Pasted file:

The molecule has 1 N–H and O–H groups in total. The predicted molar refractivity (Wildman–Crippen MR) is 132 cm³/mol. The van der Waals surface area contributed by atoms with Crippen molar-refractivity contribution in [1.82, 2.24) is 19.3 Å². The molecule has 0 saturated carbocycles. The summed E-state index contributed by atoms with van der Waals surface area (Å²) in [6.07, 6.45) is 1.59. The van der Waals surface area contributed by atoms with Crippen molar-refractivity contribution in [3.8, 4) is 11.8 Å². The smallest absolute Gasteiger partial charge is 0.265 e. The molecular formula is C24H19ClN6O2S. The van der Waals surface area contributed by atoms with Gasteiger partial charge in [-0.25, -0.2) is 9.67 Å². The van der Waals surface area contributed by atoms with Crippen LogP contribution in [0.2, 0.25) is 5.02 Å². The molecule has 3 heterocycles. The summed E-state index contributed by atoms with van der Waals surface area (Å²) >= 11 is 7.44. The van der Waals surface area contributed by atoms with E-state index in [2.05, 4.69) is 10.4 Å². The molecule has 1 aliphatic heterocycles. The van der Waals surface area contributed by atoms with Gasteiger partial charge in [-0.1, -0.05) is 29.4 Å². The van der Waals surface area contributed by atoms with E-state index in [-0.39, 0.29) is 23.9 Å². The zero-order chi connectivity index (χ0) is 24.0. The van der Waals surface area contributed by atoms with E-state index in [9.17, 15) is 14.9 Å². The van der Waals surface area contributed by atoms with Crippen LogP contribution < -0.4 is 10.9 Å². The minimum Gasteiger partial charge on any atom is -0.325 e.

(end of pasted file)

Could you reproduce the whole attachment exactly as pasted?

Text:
The molecule has 1 N–H and O–H groups in total. The predicted molar refractivity (Wildman–Crippen MR) is 132 cm³/mol. The van der Waals surface area contributed by atoms with Crippen molar-refractivity contribution in [1.82, 2.24) is 19.3 Å². The molecule has 0 saturated carbocycles. The summed E-state index contributed by atoms with van der Waals surface area (Å²) in [6.07, 6.45) is 1.59. The van der Waals surface area contributed by atoms with Crippen molar-refractivity contribution in [3.8, 4) is 11.8 Å². The smallest absolute Gasteiger partial charge is 0.265 e. The molecular formula is C24H19ClN6O2S. The van der Waals surface area contributed by atoms with Gasteiger partial charge in [-0.25, -0.2) is 9.67 Å². The van der Waals surface area contributed by atoms with Crippen LogP contribution in [0.2, 0.25) is 5.02 Å². The molecule has 3 heterocycles. The summed E-state index contributed by atoms with van der Waals surface area (Å²) >= 11 is 7.44. The van der Waals surface area contributed by atoms with E-state index in [2.05, 4.69) is 10.4 Å². The molecule has 1 aliphatic heterocycles. The van der Waals surface area contributed by atoms with Gasteiger partial charge in [-0.1, -0.05) is 29.4 Å². The van der Waals surface area contributed by atoms with E-state index in [-0.39, 0.29) is 23.9 Å². The zero-order chi connectivity index (χ0) is 24.0. The van der Waals surface area contributed by atoms with E-state index in [9.17, 15) is 14.9 Å². The van der Waals surface area contributed by atoms with Crippen LogP contribution < -0.4 is 10.9 Å². The minimum Gasteiger partial charge on any atom is -0.325 e.